There’s one nugget of grooming mythology that I abide by, even though it isn’t scientifically proven. It’s the answer to the perennial question: How often should you shampoo? When we wash our scalps less, the theory goes, we actually train it to produce less oil. As in, the body understands that there is an equilibrium of oil that can be reached, and it will work to reach this point faster if we continually clear the slate. So, more washing means more oil, and less washing means less oil.
“If you shampoo every day, it will strip your scalp of all its natural oils and can lead to dry, brittle hair,” says Julien Farel of the Julien Farel Restore Salon & Spa in NYC.
Farel hasn’t found scientific evidence to support this phenomenon, but that he has noticed his own clients become far less greasy when they shampoo less. And there’s no better anecdotal wisdom than that of someone dealing in hair every day.
It’s in good form to shower daily—to scrub down all your sweaty, stinky parts and to deep clean the pores on your face. And instinctively, after using both soap and cleanser, you probably reach for the shampoo next. That’s because logically you want to wash your hair just as you did the rest of your body.
Not so fast. Different body parts have different rules. Pretty much everything below the neck can stay healthy and clean on a once-a-day routine. The face needs to be washed both morning and night. As for the hair and scalp? It’s not the same for everyone, but you probably only need to do it 2-3 times per week. That’s because shampoo can do as much bad as it does good.
The scalp produces far more sebum—the natural oils that Farel mentioned—than the rest of the body. These oils are then distributed to each hair, keeping it all healthy and soft. You can typically rid of the excess sebum and product with a simple rinse, says Farel. This flushes away most of the excess, and lets your hair absorb the nourishing benefits of this sebum production. As for a suggested regimen, Farel says to switch to an every-other-day or every-third day shampoo, if you can.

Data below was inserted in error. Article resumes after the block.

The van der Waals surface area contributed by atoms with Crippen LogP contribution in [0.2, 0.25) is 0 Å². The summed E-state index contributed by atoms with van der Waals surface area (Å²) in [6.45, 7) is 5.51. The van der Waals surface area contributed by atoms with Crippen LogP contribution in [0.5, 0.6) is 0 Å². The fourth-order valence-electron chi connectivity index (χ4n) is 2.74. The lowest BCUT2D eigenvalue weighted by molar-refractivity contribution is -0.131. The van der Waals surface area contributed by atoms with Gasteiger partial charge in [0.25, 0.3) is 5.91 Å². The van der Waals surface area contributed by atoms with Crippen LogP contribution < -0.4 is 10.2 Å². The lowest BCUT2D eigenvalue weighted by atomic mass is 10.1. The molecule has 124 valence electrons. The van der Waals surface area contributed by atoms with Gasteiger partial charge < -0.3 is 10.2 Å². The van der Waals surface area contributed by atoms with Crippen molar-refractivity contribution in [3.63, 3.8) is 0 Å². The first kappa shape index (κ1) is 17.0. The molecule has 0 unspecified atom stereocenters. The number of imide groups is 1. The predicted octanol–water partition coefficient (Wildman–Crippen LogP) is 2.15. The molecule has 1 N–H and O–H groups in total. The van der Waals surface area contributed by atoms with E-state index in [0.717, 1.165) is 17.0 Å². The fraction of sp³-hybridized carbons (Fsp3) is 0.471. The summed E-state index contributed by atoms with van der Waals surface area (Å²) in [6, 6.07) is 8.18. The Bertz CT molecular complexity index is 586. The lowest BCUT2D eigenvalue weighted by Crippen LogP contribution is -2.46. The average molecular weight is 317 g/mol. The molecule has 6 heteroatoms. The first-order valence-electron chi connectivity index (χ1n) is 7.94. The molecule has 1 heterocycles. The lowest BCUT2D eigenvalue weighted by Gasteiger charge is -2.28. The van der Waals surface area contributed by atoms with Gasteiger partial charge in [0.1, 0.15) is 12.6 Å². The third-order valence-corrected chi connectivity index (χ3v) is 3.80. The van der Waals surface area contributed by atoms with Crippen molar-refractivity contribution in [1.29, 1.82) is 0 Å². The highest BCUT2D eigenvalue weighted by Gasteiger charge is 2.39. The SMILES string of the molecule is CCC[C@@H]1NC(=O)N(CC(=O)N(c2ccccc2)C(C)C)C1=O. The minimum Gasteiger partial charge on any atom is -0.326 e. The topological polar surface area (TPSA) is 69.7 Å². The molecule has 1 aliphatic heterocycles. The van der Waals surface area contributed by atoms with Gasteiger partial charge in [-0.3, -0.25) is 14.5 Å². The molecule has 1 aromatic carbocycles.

“Only those with an oily scalp should wash every day,” Farel notes. Not sure if you’re “oily”? It should be obvious: Your hair would look like Don Draper’s by 5 o’clock, but not because you’re wearing any pomade. You could scratch your scalp and pull away a film of sebum. Your face is probably oilier than most, too, and flash photography is your personal nightmare. Et cetera, et cetera, et cetera.
And Farel doesn’t want to hear your “but I work out and get sweaty every day” excuses, either. He says that a simple rinse is still fine for this. Plus, the salt from your sweat can give your hair some nice texture—like when you take a dip in the ocean and have “surfer’s hair” after the fact. So give it a rinse, apply your hair product, and enjoy your good hair day.
When you do use shampoo, look for ones that include scalp-friendly ingredients. People often think they’re just washing the hair, but really it’s as much a skincare regimen (for the scalp) as it as a hair care one. An anti-dandruff shampoo is an obvious place to start, but look instead for ingredients like tea tree oil, too: It stimulates circulation in the scalp, thus it fortifies follicles, promotes growth, and fights hair loss while the shampoo itself rinses away excess build-up. One we like is Dr. Squatch’s Moisturizing Shampoo with Tea Tree Oil.
One thing you should use daily, however, is conditioner. (We love Rudy’s Conditioner.) It re-hydrates the hair and replenishes lost nutrients. (Whereas shampoo strips moisture and nutrients.) Farel says conditioner is doubly important if you are growing your hair out. Ditto if you’re blow-drying it every day. One exception to the daily use is guys with oily scalps. In the same way they need to shampoo every day due to egregious amounts of sebum, this increased oil production also acts as a daily conditioner. This makes them less likely to ever have parched hair.
Our suggested regimen is as follows: Shampoo every third day, and use conditioner every day. The conditioner will help rinse away the grime on the non-shampoo days, and again, it will re-hydrate the hair following a shampoo.
Then, on the second morning after a shampoo, if you’re feeling a little oily, just zap your rinsed, air-dried hair with some dry shampoo, like R+Co’s Death Valley Dry Shampoo, which will absorb excess oils and restore any lost volume and texture to the hair. We advise this instead of sooner shampooing since the hair is noticeably more difficult to style after a wash, when it is void of any natural oils. Dry shampoo won’t absorb all the oils—only those in excess.
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